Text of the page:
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Oh, you poor dears! So chilly now that autumn is here and dampness is in the air! Chilly? Chili? Hey, that’s a good idea … Here is a recipe for White Chicken Chili from Suzi Q, who lives in the north country and knows about cold.

She says: ” I based this on the white chicken chili that they serve at Ruby Tuesday’s, and I use inexact measurements, and lots more veggies, as you can see! I like a lot of peppers – you can use less.You can used dried navy beans if you soak overnight, discard water and then simmer for 1 hour per package directions. Serve with a dollop of FF sour cream and thinly sliced green onions. Tortilla strips are good for garnish, too — but I can hardly find them in MN. Experiment with the seasonings you like the best……….. and a variety of white beans. ENJOY!!”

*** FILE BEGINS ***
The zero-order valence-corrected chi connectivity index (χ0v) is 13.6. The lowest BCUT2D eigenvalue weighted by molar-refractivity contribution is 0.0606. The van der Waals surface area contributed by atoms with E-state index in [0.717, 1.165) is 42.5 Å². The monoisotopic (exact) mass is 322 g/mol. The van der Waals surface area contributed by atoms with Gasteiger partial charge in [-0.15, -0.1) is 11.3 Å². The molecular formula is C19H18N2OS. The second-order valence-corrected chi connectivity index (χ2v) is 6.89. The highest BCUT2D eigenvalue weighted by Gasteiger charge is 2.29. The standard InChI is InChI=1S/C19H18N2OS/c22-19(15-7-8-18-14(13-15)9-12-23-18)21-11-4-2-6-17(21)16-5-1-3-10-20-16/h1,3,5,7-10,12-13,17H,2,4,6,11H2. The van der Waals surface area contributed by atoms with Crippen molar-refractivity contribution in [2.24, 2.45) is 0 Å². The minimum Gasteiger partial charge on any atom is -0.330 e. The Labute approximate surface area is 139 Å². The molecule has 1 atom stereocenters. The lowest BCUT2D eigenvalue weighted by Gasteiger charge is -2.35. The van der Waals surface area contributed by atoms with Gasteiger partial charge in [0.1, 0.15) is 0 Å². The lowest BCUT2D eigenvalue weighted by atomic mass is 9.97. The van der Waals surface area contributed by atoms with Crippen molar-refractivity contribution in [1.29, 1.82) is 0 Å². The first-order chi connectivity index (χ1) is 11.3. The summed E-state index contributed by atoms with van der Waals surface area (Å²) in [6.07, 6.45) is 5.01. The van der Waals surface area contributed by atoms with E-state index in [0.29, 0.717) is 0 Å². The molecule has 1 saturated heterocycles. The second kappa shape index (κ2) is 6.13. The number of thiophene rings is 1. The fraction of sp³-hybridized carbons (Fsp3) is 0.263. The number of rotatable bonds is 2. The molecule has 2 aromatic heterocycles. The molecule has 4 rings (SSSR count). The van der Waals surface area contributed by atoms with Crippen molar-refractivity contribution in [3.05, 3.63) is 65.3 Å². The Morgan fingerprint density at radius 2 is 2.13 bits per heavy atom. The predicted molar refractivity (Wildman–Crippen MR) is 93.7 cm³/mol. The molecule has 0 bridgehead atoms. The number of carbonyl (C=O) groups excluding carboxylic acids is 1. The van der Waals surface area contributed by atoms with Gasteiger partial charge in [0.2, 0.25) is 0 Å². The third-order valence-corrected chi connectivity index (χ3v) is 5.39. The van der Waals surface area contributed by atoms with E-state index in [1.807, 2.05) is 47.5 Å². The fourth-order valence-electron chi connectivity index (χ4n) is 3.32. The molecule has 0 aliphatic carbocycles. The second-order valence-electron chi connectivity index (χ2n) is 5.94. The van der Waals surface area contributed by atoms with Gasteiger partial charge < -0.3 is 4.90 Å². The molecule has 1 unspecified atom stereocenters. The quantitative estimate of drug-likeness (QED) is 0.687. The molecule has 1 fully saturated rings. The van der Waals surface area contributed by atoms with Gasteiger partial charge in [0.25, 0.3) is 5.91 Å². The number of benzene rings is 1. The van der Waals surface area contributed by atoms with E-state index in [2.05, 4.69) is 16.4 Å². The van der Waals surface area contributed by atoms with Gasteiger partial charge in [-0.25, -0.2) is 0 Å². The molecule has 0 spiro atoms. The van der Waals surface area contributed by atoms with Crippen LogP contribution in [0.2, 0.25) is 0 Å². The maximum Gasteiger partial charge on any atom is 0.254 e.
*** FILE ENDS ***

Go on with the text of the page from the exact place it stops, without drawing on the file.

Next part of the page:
Low Fat White Chicken Chili
4 or 5 cans of white beanswith their liquid (navy, white, butter,etc)
1 can stewed or chopped tomatoes
1 each red, yellow, and green pepper, diced
1 large onion, diced
4 cloves garlic, minced
4 boneless, skinless chicken breasts
2 large cans of chicken broth (fat free)
1/2 cup chopped carrots
1/2 cup chopped celery
lots of celery leaves
add chopped jalapenos to taste
Seasoning to taste:
coarsely ground pepper
bay leaf
celery salt or beau monde

Garnish: a dollop of fat free sour cream thinly sliced green onions

In large soup pot, Simmer chicken breasts 15 mins. or until done, in 1 cup of chicken broth and the seasonings you prefer. Remove from liquid, cut into bite sized cubes, and set aside. If you are using frozen chicken breasts, it is easier to cube them prior to cooking. To the liquid in the pan, add the garlic, peppers, and onions. Simmer about 10 – 15 minutes, adding more liquid (chicken broth) if needed. Don’t let them get all mushy — just translucent and juicy. Add the canned or pre-cooked beans, carrots, celery, tomatoes, cubed chicken and remainder of seasonings and bring to a boil. Reduce heat, and simmer for about 20 mins. stirring if needed. Remove about 2 cups of mostly beans from the pot and mash them with a fork, then return to the pot and simmer for about 15 more minutes — this thickens the chili. Adjust seasoning to taste.